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Will You See This Movie? 'Rolling Papers' Tells the Story of Colorado's Ever-Changing Path to Marijuana Normalization

By Luke Slattery | Indiewire March 20, 2014 at 12:33PM

Do you get high? Well, now you can do it legally in Colorado. Legalization has opened a Pandora’s box of cultural, economic, and political issues, most of which are still developing, far from any tangible conclusion. Essentially, Colorado is a guinea pig in a social experiment. And now, there’s a team documenting Colorado’s journey towards marijuana normalization.
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'Rolling Papers,' Plant

Do you get high? Well, now you can do it legally in Colorado. Legalization has opened a Pandora’s box of cultural, economic, and political issues, most of which are still developing. Essentially, Colorado is a guinea pig in a social experiment. And now, there’s a team documenting Colorado’s journey towards marijuana normalization. 

The Denver Documentary Collective is currently shooting a feature length documentary entitled “Rolling Papers.” The filmmaking team is composed of co-directors Mitch Dickman and Daniel Junge; director of photography Zachary Armstrong; and producers Britta Erickson, Karl Kister, Alison Greenberg Millice, and Katie Shapiro. Junge and Greenberg Millice each took home an Oscar for their short 2012 documentary “Saving Face.” Now the team is collaborating to tell the interlacing stories of the cultural, economic and political aspects of legalization. The objective goal of the project is to complete a rough cut in the fall of 2014 in time to submit to the 2015 Sundance Film Festival. (You can follow the team’s progress here.)

'Rolling Papers,' Giggling Guy

The project didn’t start out as a story about legalization. Junge and Millice have been exploring Colorado’s relationship with weed since 2010, when President Obama announced that the DEA would not be making medical marijuana a priority. With the federal strait jacket loosened, medical marijuana dispensaries began proliferating in Colorado. With Millice’s help, Junge started filming.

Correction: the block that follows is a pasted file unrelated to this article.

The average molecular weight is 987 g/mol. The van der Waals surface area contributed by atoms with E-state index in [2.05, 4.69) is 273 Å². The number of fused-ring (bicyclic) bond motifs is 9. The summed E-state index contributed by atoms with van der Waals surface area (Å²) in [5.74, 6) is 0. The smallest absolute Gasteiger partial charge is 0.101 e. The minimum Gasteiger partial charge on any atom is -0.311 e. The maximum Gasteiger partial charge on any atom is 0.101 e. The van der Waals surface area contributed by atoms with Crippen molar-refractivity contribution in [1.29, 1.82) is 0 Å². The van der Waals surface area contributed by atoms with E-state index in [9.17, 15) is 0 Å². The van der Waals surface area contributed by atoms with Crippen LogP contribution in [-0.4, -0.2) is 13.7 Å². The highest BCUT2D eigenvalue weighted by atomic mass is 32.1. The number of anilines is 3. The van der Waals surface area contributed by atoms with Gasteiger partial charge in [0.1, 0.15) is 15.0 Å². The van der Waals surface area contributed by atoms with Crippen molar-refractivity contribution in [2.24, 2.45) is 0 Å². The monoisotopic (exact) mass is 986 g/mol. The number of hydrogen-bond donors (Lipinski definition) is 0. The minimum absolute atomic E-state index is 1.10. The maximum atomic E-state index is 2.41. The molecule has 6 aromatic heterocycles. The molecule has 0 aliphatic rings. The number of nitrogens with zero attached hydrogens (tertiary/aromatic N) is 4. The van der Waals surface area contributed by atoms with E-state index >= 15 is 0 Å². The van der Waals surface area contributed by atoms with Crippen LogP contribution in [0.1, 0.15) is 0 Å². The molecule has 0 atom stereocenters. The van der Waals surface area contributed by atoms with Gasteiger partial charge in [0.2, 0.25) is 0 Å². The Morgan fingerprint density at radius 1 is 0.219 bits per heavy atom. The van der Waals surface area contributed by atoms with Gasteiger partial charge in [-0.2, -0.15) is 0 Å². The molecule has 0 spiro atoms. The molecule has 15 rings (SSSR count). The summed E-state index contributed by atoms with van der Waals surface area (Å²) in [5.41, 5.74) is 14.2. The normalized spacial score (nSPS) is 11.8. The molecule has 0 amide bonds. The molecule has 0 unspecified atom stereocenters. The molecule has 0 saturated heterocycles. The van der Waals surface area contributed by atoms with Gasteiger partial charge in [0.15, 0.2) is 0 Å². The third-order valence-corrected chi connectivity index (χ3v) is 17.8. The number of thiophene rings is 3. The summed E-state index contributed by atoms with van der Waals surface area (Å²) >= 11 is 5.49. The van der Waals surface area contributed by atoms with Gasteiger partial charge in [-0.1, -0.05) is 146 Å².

Millice and Junge soon found out that, "there was no 'there, there.'" That is to say, there wasn't a particular story with a distinct character to latch onto. Instead, there was a homogenous parade of smaller legal scuffles surrounding the legal trappings of medical marijuana. As Millice says, "we saw that there was no real story arc at that point, just a bunch of ongoing legal and political battles and we struggled because we didn't have an objective story teller."

Flash forward five years. Not only had weed been legalized for recreational use, the Denver Post had appointed the first ever marijuana editor, Ricardo Baca. The "Rolling Papers" team found the missing piece to their puzzle: a protagonist. Baca, who now runs the Denver Post's online publication ‘The Cannabist’ is "basically [their] storyteller as [they] delve into everything that’s happened in Colorado." As the team is finding out, Baca isn't just the key to telling the story of an illicit industry surfacing into the light. He also opens the door to a story about a crucial institution receding into the shadows. 

'Rolling Papers,' Plants

It's no secret that print journalism is ebbing in the 21st century. The appointment of Baca to his post is a gambit for broadened societal relevance and it didn't go unnoticed. According to Millice, Baca "was approached with basically every major media news outlet around the world and that was the story… The Denver Post has decided to validate this industry in such a way." The 'Rolling Papers' team intends to take advantage of the Denver Post’s bold experiment. Along with Baca, the documentary will also follow the team of journalists Baca has assembled to cover the impact of legalization as it develops. With Baca as a central focus, "there’s two stories going of marijuana and also of journalism."

While finding Baca has helped the team focus the narrative around a charismatic protagonist, the full story is still quite hazy (pun maybe kind of intended). As Junge says, "I think it's too soon to know what the arc(s) will be, but clearly this is about a sea change in the nation seen from the inside -- even inside a mainstream institution like the Denver Post."

This article is related to: Daniel Junge, Will You See This Movie?, Filmmaker Toolkit: Documentaries, Features





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